Trail: THE GOLDEN GATE LOOP — Golden Gate Bridge to Golden Gate Park and Back


Before you venture across the Golden Gate Bridge, San Francisco also has other beautiful sites like the Presidio, Legion of Honor, the Cliff House, Ocean Beach and Golden Gate Park some of which were featured in the 2012 Amgen Tour de California and the route from Lincoln Boulevard to Golden Gate Park are all part of the Escape From Alcatraz Triathlon. Golden Gate Park is the place to be on Sundays when two miles of John F. Kennedy Boulevard is closed to cars. On a nice day, this route is a great way to add some miles to your ride or just see more of the sites of San Francisco from you bike.

Distance: from San Francisco Ferry Building 16.75 miles, route is 11.98 miles long

–Trail Starts at mile 4.77 of The Golden Gateway

–Trail Ends at mile 5.37 of The Golden Gateway at the base of the Golden Gate Bridge

Climbing on Route: 686 feet (209 meters)

Difficulty: The route has a couple of long climbs and one that is very steep, but short. Overall, it’s a great ride, even on a rental bike.

-Elevation Map for the Route provided by MapMyRide.com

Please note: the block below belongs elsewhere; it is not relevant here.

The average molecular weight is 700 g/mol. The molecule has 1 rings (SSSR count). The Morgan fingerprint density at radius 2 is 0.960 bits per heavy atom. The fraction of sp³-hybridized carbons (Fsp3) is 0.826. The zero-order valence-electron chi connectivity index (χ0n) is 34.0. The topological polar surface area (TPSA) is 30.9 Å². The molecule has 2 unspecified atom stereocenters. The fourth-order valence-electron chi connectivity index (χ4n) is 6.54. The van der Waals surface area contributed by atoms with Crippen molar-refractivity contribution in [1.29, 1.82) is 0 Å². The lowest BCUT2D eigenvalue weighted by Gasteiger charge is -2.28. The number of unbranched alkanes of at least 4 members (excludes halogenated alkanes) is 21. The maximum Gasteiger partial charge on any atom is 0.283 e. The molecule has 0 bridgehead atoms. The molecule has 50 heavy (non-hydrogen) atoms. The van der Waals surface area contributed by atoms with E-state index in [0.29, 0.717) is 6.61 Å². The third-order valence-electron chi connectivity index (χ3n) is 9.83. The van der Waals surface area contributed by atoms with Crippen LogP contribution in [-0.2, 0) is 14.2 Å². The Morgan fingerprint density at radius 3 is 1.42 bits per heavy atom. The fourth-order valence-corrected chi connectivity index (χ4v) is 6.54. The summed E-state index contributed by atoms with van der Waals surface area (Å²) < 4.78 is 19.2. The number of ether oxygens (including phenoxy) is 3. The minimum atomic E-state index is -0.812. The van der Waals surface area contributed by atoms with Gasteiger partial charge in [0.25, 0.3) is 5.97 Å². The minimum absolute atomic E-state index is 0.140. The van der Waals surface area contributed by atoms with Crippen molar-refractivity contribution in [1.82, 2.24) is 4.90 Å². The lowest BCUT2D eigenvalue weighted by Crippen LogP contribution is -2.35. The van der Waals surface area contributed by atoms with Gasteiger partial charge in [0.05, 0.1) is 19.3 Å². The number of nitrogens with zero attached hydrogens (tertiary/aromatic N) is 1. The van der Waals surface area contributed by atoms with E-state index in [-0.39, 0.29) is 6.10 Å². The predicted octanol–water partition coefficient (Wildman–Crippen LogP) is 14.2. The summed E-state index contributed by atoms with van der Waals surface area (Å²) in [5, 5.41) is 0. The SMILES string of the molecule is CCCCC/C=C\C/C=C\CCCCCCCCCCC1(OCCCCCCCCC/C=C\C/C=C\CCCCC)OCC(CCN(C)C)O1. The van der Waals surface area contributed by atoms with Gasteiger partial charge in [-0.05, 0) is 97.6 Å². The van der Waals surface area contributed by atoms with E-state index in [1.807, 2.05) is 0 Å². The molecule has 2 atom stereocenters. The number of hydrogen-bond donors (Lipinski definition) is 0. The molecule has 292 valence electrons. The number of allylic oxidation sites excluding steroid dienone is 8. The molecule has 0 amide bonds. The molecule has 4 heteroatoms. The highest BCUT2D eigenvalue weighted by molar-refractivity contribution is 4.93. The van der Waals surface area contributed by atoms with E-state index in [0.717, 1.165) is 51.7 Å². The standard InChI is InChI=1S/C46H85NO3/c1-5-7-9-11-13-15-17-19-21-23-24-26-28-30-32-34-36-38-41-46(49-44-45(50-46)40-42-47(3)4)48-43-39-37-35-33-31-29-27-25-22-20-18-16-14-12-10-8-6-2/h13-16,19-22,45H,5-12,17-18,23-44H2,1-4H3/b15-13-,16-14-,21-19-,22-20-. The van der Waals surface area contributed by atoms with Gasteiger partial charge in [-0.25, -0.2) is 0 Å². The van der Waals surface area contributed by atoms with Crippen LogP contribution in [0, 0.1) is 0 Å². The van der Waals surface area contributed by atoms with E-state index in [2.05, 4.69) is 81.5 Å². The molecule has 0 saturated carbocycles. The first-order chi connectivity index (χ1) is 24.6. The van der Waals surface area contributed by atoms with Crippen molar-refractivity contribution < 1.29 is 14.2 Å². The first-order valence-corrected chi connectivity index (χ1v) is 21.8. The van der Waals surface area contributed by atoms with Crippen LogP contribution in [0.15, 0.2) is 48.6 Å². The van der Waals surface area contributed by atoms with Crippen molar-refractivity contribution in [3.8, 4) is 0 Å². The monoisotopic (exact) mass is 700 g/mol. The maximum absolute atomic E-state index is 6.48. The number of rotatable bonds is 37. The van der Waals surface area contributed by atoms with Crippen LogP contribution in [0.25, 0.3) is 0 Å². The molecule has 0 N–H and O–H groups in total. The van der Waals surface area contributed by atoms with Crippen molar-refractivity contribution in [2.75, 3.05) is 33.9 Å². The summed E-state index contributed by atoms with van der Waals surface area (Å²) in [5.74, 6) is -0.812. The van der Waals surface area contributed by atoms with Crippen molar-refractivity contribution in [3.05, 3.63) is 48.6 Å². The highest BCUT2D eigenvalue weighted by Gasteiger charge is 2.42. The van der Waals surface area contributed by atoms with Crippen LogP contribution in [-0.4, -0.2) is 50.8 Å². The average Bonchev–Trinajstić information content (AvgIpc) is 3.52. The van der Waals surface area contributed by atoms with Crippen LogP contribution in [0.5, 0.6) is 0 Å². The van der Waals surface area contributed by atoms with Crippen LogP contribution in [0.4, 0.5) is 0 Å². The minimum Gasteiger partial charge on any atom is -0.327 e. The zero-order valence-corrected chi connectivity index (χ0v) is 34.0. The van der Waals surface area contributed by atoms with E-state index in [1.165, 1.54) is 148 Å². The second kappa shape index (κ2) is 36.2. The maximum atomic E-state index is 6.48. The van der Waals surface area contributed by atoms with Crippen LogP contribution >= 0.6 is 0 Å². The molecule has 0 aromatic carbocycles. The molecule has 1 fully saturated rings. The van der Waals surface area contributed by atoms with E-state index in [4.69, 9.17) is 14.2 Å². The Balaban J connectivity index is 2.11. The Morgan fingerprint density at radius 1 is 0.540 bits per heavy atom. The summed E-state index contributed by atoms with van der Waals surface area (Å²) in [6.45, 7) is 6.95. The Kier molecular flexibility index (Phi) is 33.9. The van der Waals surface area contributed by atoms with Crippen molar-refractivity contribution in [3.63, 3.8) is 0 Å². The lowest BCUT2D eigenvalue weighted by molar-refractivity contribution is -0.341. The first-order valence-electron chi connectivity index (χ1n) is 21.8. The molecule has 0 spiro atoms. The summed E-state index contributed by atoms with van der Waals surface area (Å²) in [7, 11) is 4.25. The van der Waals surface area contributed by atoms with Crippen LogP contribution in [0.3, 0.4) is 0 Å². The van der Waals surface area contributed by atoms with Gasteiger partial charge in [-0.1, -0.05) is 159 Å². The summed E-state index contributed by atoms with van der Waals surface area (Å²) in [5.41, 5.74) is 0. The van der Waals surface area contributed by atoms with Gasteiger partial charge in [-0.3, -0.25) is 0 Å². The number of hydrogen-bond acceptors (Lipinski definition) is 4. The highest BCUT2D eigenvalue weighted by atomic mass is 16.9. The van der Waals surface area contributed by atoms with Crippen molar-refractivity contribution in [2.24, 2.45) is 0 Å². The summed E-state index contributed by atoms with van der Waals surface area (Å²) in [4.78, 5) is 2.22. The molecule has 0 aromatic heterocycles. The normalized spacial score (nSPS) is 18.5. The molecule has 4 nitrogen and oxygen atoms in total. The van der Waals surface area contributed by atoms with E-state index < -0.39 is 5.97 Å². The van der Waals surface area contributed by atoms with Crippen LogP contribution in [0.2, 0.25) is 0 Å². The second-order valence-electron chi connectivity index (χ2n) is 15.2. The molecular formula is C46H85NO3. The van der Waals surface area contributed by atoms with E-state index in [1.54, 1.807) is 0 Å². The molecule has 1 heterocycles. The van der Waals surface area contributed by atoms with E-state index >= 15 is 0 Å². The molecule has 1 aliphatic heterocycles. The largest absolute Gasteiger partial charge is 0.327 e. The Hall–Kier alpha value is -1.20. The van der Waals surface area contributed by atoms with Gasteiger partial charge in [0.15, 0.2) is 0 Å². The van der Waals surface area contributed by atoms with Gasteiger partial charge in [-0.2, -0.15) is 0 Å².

Download the Route Sheet here: Directions – Golden Gate Loop
Starting at mile 4.77 of the Golden Gateway Trail, make a left onto Lincoln Boulevard and follow it to Park Road. Make a right onto Park Road, then another right onto Kobbe Avenue. You’ll reach a peak along Kobbe Avenue as you cross Washington Boulevard that gives you a beautiful view of Sea Cliff and the Lands End trail.
Keep following Kobbe Avenue until it ends at Lincoln Boulevard, then make a left onto Lincoln Boulevard and enjoy the descent until you reach Sea Cliff at 25th Avenue and the road becomes El Camino del Mar.

Continue to follow El Camino del Mar as it goes through Sea Cliff and make a left when the road reaches an end.

Continue following El Camino del Mar as it climbs to the Legion of Honor, then make a left at 34th Avenue up the last bit of the climb.
You can either park your bike and take in an exhibit or continue along the descent down 34th Avenue to its intersection with Clement Street.
Make a right onto Clement Street and continue to climb through the Outer Richmond district. Clement Street ends and the street becomes Seal Rock Drive.